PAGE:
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Hölderlin, Romantic, Revolution

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Organizer: Sebastian Truskolaski

Co-Organizer: Geoffrey Wildanger

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Hölderlin, Romantic, Revolution
 
ACLA Seminar, Georgetown University, March 7-10, 2019
Organized by Sebastian Truskolaski (Trinity College Dublin) and Geoffrey Wildanger (Brown).
 
Over the course of the 20th century, the work of the Romantic outlier Friedrich Hölderlin (1770-1843) has attracted much philosophical attention, not least from thinkers associated with the political right. Amongst these readings, Martin Heidegger’s has arguably been the most consequential, cementing the view of Hölderlin as a poet committed principally to Heimat and Vaterland. The prominence of Heidegger’s reading has, for a generation, tended to obscure an alternative inheritance leading in a radically different direction, namely: towards a poetry of revolution. In turn, this political re-positioning of Hölderlin by the likes of Peter Szondi, Pierre Bertaux, and Theodor Adorno, writing in the 1960s, resounds with two chronological moments: historically, in the work of figures such as Walter Benjamin, who, following Stefan George and Norbert von Hellingrath’s rehabilitation of Hölderlin’s late poetry, emphasised its radical modernity in the wake of experiential crises brought about by WWI; and forwards to the work of authors such as Peter Weiss, who reimagines Hölderlin as a Jacobin. This alternative view of Hölderlin as a poet of revolution not only runs counter to the prevalent view of his historical significance; rather, it also invites speculation as to the political currency of Hölderlin’s poetry today.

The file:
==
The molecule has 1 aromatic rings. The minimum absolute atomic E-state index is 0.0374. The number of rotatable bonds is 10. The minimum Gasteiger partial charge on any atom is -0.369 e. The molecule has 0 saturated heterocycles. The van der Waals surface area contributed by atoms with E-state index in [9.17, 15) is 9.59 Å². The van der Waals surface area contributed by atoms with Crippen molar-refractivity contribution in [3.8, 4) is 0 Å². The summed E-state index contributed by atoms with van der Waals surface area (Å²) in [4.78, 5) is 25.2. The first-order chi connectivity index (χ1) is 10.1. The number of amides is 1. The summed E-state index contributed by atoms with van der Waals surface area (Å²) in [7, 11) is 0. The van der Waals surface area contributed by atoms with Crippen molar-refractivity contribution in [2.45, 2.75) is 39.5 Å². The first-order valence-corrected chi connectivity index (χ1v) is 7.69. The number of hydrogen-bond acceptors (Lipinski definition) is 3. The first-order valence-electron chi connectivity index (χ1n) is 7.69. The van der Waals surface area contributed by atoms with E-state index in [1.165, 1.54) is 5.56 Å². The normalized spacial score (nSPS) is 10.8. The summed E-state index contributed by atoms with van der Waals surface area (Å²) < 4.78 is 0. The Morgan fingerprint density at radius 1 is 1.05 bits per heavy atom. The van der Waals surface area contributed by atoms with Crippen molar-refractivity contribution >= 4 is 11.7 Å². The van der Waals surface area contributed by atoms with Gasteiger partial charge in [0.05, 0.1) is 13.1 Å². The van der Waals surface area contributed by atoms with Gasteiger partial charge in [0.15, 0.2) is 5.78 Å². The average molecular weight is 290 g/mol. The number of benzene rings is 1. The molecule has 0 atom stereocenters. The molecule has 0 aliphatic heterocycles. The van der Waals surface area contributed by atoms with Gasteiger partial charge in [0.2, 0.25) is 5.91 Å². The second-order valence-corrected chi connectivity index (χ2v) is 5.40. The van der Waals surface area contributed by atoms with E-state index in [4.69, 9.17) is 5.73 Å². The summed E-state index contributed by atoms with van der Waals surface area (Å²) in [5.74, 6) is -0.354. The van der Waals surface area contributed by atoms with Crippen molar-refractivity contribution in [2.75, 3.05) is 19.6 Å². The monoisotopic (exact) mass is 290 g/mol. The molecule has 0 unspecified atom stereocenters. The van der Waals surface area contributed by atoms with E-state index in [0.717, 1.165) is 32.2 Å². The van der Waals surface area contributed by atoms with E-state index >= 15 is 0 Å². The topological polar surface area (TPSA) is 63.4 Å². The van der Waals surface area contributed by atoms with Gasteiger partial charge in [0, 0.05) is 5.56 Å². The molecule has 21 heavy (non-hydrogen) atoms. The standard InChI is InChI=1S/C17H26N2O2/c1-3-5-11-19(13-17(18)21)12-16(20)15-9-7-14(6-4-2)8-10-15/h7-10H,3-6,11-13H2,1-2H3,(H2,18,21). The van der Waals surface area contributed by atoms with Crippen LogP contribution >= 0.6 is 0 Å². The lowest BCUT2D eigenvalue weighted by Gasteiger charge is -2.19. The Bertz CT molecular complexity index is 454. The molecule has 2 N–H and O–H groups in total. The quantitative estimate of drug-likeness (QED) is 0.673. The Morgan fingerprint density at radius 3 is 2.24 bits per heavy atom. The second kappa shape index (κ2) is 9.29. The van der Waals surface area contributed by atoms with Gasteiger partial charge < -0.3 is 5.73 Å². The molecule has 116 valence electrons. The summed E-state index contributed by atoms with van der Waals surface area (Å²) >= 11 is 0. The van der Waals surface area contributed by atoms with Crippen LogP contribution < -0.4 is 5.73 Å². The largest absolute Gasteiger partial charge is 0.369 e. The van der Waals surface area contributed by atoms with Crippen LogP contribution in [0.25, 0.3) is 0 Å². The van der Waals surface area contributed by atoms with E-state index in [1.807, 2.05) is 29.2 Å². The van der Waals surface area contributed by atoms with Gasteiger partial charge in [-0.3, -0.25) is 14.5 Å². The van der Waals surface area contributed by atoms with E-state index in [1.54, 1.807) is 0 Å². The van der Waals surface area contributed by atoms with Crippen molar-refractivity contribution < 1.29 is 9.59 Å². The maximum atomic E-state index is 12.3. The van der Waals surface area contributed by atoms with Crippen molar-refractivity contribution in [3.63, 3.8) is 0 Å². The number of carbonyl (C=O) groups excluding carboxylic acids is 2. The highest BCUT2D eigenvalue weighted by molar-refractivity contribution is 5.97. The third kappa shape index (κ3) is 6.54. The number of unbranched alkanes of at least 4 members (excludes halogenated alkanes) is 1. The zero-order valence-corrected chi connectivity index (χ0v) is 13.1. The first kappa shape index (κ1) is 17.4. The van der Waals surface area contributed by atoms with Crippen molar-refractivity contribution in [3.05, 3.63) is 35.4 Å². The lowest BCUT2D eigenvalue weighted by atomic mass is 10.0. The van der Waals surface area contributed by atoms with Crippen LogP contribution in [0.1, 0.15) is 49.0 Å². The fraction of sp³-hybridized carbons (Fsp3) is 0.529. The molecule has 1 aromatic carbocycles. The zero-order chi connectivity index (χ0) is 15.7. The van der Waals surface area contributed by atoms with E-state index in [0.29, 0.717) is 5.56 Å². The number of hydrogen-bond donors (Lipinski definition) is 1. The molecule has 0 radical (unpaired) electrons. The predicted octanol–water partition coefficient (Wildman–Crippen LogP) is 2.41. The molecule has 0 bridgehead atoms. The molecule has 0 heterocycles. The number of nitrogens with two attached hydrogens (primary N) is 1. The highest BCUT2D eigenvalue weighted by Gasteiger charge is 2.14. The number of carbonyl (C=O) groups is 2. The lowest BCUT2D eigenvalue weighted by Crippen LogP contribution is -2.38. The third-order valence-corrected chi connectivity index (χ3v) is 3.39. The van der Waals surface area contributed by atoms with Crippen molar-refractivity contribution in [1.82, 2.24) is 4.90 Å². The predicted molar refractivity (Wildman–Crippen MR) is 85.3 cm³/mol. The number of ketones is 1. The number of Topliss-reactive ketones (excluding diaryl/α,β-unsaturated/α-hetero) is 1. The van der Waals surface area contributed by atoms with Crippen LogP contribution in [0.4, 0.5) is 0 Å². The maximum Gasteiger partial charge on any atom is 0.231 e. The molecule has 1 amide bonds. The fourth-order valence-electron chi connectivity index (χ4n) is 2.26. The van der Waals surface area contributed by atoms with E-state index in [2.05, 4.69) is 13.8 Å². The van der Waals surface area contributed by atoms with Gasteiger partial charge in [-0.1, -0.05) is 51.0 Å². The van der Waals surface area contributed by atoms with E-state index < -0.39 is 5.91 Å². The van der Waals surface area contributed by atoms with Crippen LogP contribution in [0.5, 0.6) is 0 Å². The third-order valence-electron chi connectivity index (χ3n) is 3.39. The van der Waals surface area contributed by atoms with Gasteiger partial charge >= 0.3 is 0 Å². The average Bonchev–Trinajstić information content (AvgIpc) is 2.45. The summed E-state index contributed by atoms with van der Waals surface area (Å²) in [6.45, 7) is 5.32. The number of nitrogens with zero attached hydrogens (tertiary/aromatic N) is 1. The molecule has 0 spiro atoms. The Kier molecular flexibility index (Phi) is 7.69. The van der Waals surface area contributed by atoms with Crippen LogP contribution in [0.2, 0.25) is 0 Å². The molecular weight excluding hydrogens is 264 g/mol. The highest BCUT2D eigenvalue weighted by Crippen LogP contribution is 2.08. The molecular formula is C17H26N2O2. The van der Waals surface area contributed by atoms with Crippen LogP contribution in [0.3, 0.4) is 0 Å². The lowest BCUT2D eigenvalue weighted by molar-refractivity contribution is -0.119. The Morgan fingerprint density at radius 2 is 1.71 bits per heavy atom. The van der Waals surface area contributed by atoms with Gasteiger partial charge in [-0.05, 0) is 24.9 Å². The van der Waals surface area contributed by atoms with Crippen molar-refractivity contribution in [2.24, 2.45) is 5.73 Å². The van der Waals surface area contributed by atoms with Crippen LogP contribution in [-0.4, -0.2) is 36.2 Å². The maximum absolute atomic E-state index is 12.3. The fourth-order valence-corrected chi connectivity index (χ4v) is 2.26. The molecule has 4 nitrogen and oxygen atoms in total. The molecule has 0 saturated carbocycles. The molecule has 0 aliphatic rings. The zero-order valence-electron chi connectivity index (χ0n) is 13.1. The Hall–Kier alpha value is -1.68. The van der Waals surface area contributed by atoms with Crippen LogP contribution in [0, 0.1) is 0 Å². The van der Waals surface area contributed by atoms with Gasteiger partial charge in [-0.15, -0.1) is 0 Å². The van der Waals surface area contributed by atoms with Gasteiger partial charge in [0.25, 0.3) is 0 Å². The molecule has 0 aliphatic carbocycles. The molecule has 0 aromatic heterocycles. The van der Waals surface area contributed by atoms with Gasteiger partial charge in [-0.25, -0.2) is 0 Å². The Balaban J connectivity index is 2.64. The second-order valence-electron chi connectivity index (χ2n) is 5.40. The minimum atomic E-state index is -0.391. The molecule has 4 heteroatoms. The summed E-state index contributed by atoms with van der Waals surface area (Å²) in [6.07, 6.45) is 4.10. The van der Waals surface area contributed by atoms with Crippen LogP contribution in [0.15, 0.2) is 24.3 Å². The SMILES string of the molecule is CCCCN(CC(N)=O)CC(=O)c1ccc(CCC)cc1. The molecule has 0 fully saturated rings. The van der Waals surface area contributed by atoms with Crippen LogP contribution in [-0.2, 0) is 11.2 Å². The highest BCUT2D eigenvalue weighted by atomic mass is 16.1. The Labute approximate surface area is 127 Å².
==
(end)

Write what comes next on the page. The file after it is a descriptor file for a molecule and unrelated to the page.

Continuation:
We invite contributions for 20-minute presentations on philosophical, literary, and artistic readings of (and approaches to) any of Hölderlin’s works, that focus on this alternative inheritance: from Bertholt Brecht’s poem on Empedocles’ shoe to Jean Luc Nancy and Philippe Lacoue-Labarthe’s political reflections in The Literary Absolute; and from Gustav Landauer’s 1916 lectures on Hölderlin’s lyric to the filmic adaptation of his only play by Jean-Marie Straub and Danièle Huillet. Contributions could also inquire into continuities and disjunctions between Hölderlin and other Romantic or later poets of revolution.
 
The submissions portal is open from August 30th to September 20th, 2018, at 9 a.m. EST. Visit the ACLA website for proposals: 
 
 
Please do not hesitate to contact the organizers with your questions:
truskols@tcd.ie and edward_wildanger@brown.edu

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